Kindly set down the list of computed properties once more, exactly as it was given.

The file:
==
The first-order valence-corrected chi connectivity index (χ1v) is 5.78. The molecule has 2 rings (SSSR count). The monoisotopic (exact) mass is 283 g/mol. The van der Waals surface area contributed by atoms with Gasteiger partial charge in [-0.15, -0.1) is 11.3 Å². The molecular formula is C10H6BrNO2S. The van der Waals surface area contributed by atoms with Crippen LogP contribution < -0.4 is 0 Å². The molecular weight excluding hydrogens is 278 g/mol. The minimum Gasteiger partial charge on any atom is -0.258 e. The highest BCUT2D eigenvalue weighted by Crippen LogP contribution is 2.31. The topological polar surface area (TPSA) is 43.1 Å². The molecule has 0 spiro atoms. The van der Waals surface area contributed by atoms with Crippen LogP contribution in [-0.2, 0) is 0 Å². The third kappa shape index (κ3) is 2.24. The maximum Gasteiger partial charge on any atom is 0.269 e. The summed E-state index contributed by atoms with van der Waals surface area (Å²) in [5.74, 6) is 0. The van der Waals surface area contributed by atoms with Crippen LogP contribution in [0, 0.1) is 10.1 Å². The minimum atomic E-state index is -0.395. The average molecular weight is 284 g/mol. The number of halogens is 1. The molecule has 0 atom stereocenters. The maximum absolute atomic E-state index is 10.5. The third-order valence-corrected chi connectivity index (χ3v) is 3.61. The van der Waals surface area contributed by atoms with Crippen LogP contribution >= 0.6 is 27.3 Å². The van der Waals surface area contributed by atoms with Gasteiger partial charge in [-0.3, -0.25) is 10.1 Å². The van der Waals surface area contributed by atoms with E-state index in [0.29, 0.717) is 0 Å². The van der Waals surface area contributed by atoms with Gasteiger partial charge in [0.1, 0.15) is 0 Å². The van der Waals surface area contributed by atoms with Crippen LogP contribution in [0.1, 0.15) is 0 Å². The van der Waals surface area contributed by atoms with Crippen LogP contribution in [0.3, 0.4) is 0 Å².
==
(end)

The first-order valence-corrected chi connectivity index (χ1v) is 5.78. The molecule has 2 rings (SSSR count). The monoisotopic (exact) mass is 283 g/mol. The van der Waals surface area contributed by atoms with Gasteiger partial charge in [-0.15, -0.1) is 11.3 Å². The molecular formula is C10H6BrNO2S. The van der Waals surface area contributed by atoms with Crippen LogP contribution < -0.4 is 0 Å². The molecular weight excluding hydrogens is 278 g/mol. The minimum Gasteiger partial charge on any atom is -0.258 e. The highest BCUT2D eigenvalue weighted by Crippen LogP contribution is 2.31. The topological polar surface area (TPSA) is 43.1 Å². The molecule has 0 spiro atoms. The van der Waals surface area contributed by atoms with Crippen LogP contribution in [-0.2, 0) is 0 Å². The third kappa shape index (κ3) is 2.24. The maximum Gasteiger partial charge on any atom is 0.269 e. The summed E-state index contributed by atoms with van der Waals surface area (Å²) in [5.74, 6) is 0. The van der Waals surface area contributed by atoms with Crippen LogP contribution in [0, 0.1) is 10.1 Å². The minimum atomic E-state index is -0.395. The average molecular weight is 284 g/mol. The number of halogens is 1. The molecule has 0 atom stereocenters. The maximum absolute atomic E-state index is 10.5. The third-order valence-corrected chi connectivity index (χ3v) is 3.61. The van der Waals surface area contributed by atoms with Crippen LogP contribution >= 0.6 is 27.3 Å². The van der Waals surface area contributed by atoms with Gasteiger partial charge in [-0.3, -0.25) is 10.1 Å². The van der Waals surface area contributed by atoms with E-state index in [0.29, 0.717) is 0 Å². The van der Waals surface area contributed by atoms with Gasteiger partial charge in [0.1, 0.15) is 0 Å². The van der Waals surface area contributed by atoms with Crippen LogP contribution in [0.1, 0.15) is 0 Å². The van der Waals surface area contributed by atoms with Crippen LogP contribution in [0.3, 0.4) is 0 Å².